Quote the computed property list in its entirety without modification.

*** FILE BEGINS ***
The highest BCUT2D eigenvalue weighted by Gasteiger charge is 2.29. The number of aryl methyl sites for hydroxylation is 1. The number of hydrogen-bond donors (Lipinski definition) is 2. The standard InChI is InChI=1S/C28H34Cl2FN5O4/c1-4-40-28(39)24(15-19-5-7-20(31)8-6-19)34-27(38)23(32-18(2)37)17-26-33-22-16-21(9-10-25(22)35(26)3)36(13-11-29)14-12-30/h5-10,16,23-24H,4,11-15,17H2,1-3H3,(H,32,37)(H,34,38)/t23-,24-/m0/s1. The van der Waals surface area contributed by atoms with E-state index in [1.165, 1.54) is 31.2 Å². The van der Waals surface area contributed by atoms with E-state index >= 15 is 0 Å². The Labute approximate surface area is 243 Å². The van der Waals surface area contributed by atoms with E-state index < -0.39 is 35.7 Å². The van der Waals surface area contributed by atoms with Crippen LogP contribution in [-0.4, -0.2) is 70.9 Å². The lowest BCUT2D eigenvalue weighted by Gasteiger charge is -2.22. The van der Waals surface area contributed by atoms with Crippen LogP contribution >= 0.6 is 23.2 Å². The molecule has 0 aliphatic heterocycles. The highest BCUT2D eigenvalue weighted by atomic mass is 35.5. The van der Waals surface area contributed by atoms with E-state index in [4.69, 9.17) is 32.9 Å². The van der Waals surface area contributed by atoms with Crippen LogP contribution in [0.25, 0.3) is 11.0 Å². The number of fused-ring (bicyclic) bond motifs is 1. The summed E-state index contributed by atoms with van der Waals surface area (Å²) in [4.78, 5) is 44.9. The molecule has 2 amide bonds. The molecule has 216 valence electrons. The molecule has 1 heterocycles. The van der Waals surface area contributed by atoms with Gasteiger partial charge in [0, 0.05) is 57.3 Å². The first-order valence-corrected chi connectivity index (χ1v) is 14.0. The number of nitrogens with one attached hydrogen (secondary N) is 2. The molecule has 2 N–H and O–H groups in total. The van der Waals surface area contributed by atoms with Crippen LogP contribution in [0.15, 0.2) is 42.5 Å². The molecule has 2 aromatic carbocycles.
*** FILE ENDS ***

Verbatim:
The highest BCUT2D eigenvalue weighted by Gasteiger charge is 2.29. The number of aryl methyl sites for hydroxylation is 1. The number of hydrogen-bond donors (Lipinski definition) is 2. The standard InChI is InChI=1S/C28H34Cl2FN5O4/c1-4-40-28(39)24(15-19-5-7-20(31)8-6-19)34-27(38)23(32-18(2)37)17-26-33-22-16-21(9-10-25(22)35(26)3)36(13-11-29)14-12-30/h5-10,16,23-24H,4,11-15,17H2,1-3H3,(H,32,37)(H,34,38)/t23-,24-/m0/s1. The van der Waals surface area contributed by atoms with E-state index in [1.165, 1.54) is 31.2 Å². The van der Waals surface area contributed by atoms with E-state index >= 15 is 0 Å². The Labute approximate surface area is 243 Å². The van der Waals surface area contributed by atoms with E-state index < -0.39 is 35.7 Å². The van der Waals surface area contributed by atoms with Crippen LogP contribution in [-0.4, -0.2) is 70.9 Å². The lowest BCUT2D eigenvalue weighted by Gasteiger charge is -2.22. The van der Waals surface area contributed by atoms with Crippen LogP contribution >= 0.6 is 23.2 Å². The molecule has 0 aliphatic heterocycles. The highest BCUT2D eigenvalue weighted by atomic mass is 35.5. The van der Waals surface area contributed by atoms with E-state index in [4.69, 9.17) is 32.9 Å². The van der Waals surface area contributed by atoms with Crippen LogP contribution in [0.25, 0.3) is 11.0 Å². The number of fused-ring (bicyclic) bond motifs is 1. The summed E-state index contributed by atoms with van der Waals surface area (Å²) in [4.78, 5) is 44.9. The molecule has 2 amide bonds. The molecule has 216 valence electrons. The molecule has 1 heterocycles. The van der Waals surface area contributed by atoms with Gasteiger partial charge in [0, 0.05) is 57.3 Å². The first-order valence-corrected chi connectivity index (χ1v) is 14.0. The number of nitrogens with one attached hydrogen (secondary N) is 2. The molecule has 2 N–H and O–H groups in total. The van der Waals surface area contributed by atoms with Crippen LogP contribution in [0.15, 0.2) is 42.5 Å². The molecule has 2 aromatic carbocycles.